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Wednesday, February 3 • 10:35 - 10:55
Comparison of CubeSats, CubeSat Swarms and Classical Earth Observation Satellites in LEO

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Since the dawn of the space age, spacecraft design, construction, testing and operation was the realm of large multinational corporations, well funded government space agencies and select few academic institutions. Then, in 1999, California Polytechnic State University (Cal Poly) changed the world by introducing the Cube Satellite (CS), a standardized, low cost and modular satellite platform, to the space sector. This has allowed academic institutions, small countries and commercial entities to own and operate space assets for an affordable price. As a result, CS launches have increased exponentially since their introduction.

The role of the CS is expanding in the space industries academic and private sectors with most applications focused on Earth observation missions. This is a clear departure from traditional methods (large, expensive and customized Earth observation satellites (EOS) in the space industry. An interesting question arises, which technology is better, the classical EOS or the CS?

To answer this question, a trade study was completed comparing CS’s and classical EOS’s in low earth orbit (LEO). Cost and schedule were compared using methods for cost and time estimation for space missions in the conceptual design phase; however operational costs and overhead were omitted. Additionally, risk of mission failure between the cases is analyzed however; project and operational risks were not considered. Lastly, coverage area and spatial resolution are analyzed for a generic payload to compare observational capability.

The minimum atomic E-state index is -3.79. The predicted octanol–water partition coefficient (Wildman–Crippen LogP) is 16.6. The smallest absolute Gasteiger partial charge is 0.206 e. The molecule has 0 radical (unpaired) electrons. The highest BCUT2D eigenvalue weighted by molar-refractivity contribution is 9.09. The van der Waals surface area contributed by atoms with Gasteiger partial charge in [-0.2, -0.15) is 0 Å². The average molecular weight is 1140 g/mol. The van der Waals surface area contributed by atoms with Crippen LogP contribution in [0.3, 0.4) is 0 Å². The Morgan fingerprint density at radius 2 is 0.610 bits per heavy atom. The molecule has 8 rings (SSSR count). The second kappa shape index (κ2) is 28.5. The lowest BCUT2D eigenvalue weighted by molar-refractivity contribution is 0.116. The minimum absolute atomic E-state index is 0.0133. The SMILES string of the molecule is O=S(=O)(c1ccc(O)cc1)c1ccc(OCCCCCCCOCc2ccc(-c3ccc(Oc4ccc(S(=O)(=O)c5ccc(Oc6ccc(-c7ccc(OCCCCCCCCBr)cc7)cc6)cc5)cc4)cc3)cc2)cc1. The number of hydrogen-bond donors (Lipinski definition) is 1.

Five cases were analyzed within the scope of both technologies:

1. 3U Cube Satellite
2. 50 3U Cube Satellite Swarm (CSS)
3. Micro EOS (10 – 100 kg)
4. Small EOS (100 – 500 kg)
5. Large EOS (>500 kg)

It was found that the best choice for Earth observation is the use of CSS’s over classical EOS’s in terms of cost, schedule, and risk. The cost, while having a similar order of magnitude to the smallest of classical EOS's , is flexible and scalable compared to classical EOS’s. The schedule is similar to micro EOS’s, but vastly improved over small and large EOS’s. Finally, the risk is much smaller. We note here that payloads are the deciding factor in the choice to use CSS’s. The next best alternative is the micro EOS. The choice between both technologies, while skewed towards CSS’s, will come down to payload choice and the return on investment of the mission. Lastly, Earth observation payloads currently in service should be reduced in size for accommodation on board a CS.

avatar for Carlos Lange

Carlos Lange

Associate Professor, University of Alberta
Computational Fluid Dynamics, Planetary Atmospheres, CubeSats

avatar for Christopher Robson

Christopher Robson

MSc. Student / EIT, AlbertaSat
Chris Robson earned an undergraduate degree in mechanical engineering from the University of Alberta where he was also a critical part of launching Alberta's first satellite, the Experimental Albertan #1 (Ex-Alta 1) satellite. Ex-Alta 1 was designed, build and launched by the AlbertaSat... Read More →

Wednesday February 3, 2016 10:35 - 10:55
Provence Room 45 The Esplanade, Toronto, ON M5E 1W2

Attendees (11)